4. Burial Ground: The Nights of Terror (1981)
Three couples and one child venture off to a mansion for a weekend of partying, sex, and relaxation. What they don't realize until it is too late, is that the scientist who invited them also happened to accidentally unleash an evil curse that has all manner of zombies rising from the ground, ready to devour the houseguests and some of those little sausage things wrapped in biscuit if you don't mind whipping up a batch. It's the polite thing to do...
Those of you who have seen this Italian zombie flick know that the zombies themselves are NOT the main talking point of this movie. That would belong strictly to Peter Bark, an adult dwarf actor who plays the incredibly bizarre preteen son who just so happens to be sexually attracted to his own mother (who only puts up the smallest of resistance). Sure, the zombie effects are pretty good, the baddies themselves display a bit more intelligence than the usual fare, the gore is plentiful, and there are some surprisingly effective scares, but I promise that you'll only be talking about one thing after watching this - Peter Bark.
5. Sugar Hill (1974)
After a group of white gangsters (the scariest of ALL gangsters) kills her boyfriend, voodoo queen Sugar Hill calls upon Baron Samedi, the Voodoo Lord of the Dead. Together, they will raise the dead to do their bidding and exact revenge. Things might get a bit funky along the way...
This one is notable for a couple of reasons. Firstly, it's a zombie flick by way of the blaxploitation genre. That makes it doubly fun. Secondly, rather than the typical flesh and brain chomping zombies, Sugar Hill is one of the few post-Romero flicks to actually go back to the voodoo-style zombie, forced to do their master's bidding. The makeup effects were limited, but effective and Marki Bey and Don Colley make a formidable team as Sugar and the Baron respectively, and stay on just the right side of hamming it up. This is not to be confused with the Wesley Snipes film of the same name from the mid 90s.
6. City of the Living Dead (1980)
After a priest hangs himself in a church cemetery (typical Sunday), which results in the Gates of Hell being swung wide open for the undead to do what it is that a zombie must do - attack the living. It's up to a reporter, a psychic (always handy), a psychiatrist, and a psychiatrist's patient I'll let you decide whose skills are the least necessary in this quartet) to close those gates before the entire world is taken over.
It would be very difficult to make a list of zombie films and NOT include one by Lucio Fulci (I already had the audacity to exclude Romero). The problem came in choosing WHICH one to include. Sure, Zombi is his most well-known and accessible (plus a zombie fights a shark!) and The Beyond is arguably his best (but, is the hardest to argue that it qualifies as a zombie movie), so we land on City. As gory as most of his movies (turn your head during the coughing scene), and with a rather unsettling opening sequence, City also gives us zombies who can levitate, zombies with super strength, and even zombies who can teleport. Any film that gives its zombies super powers to rival The Avengers is always worth a watch. Added bonus - anything with Christopher George in it from around this time period is gonna be gold...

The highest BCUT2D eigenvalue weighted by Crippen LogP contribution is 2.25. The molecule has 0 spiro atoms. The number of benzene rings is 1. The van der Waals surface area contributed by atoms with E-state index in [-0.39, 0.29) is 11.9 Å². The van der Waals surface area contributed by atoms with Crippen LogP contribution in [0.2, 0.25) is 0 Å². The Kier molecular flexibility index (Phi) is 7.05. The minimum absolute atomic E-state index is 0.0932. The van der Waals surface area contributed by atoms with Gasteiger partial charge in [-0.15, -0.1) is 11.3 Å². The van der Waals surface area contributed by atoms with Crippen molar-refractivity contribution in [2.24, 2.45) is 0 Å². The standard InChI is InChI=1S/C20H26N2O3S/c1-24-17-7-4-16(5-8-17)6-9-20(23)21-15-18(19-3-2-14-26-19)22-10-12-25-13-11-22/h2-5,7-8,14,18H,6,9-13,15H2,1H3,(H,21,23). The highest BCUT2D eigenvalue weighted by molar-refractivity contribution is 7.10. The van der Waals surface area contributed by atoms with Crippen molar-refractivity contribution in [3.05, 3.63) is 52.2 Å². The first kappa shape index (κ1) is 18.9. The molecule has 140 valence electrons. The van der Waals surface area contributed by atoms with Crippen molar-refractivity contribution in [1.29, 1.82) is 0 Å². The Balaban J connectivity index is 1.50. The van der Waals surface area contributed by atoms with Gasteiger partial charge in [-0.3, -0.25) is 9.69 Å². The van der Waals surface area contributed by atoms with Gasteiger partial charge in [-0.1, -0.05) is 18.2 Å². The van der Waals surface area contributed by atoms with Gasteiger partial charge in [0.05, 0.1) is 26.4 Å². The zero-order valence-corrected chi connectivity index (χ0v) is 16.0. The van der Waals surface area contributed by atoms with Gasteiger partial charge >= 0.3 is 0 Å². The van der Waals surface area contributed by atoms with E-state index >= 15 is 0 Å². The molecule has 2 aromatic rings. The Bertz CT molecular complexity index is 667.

7. Tombs of the Blind Dead (1972)
A group of evil "Knights from the East" in the 13th century were executed for sacrificing fellow humans and drinking their blood (obviously, modern laws have let up quite a bit as evil Knights are even allowed to get married now). In modern times, a couple and their friends accidentally stumble upon the old monastery and incur the wrath of the newly resurrected and heavily rotting revenants of the knights, who now hunt by sound (due to having their eyes pecked out by crows).
Another Spanish production (those zombies are taking OUR zombies' jobs!) and another movie that relies on creepy atmosphere over a massive body count, Tombs of the Blind Dead is a great movie that spawned three follow-up sequels that are each worthy of your time (Return of the Blind Dead, The Ghost Galleon, and Night of the Seagulls) and has originality to spare. Sure, you've seen similar entries elsewhere, but this one takes its own spin on the genre and avoids most of the usual clichés inherent within. You may find it slow and the dialogue weak (with actors that are unable to rise above it) and you would be correct, but if you give it a chance, I think you'll find that you can get past all that and enjoy the hypnotic mood present throughout.
8. Cemetery Man (1994)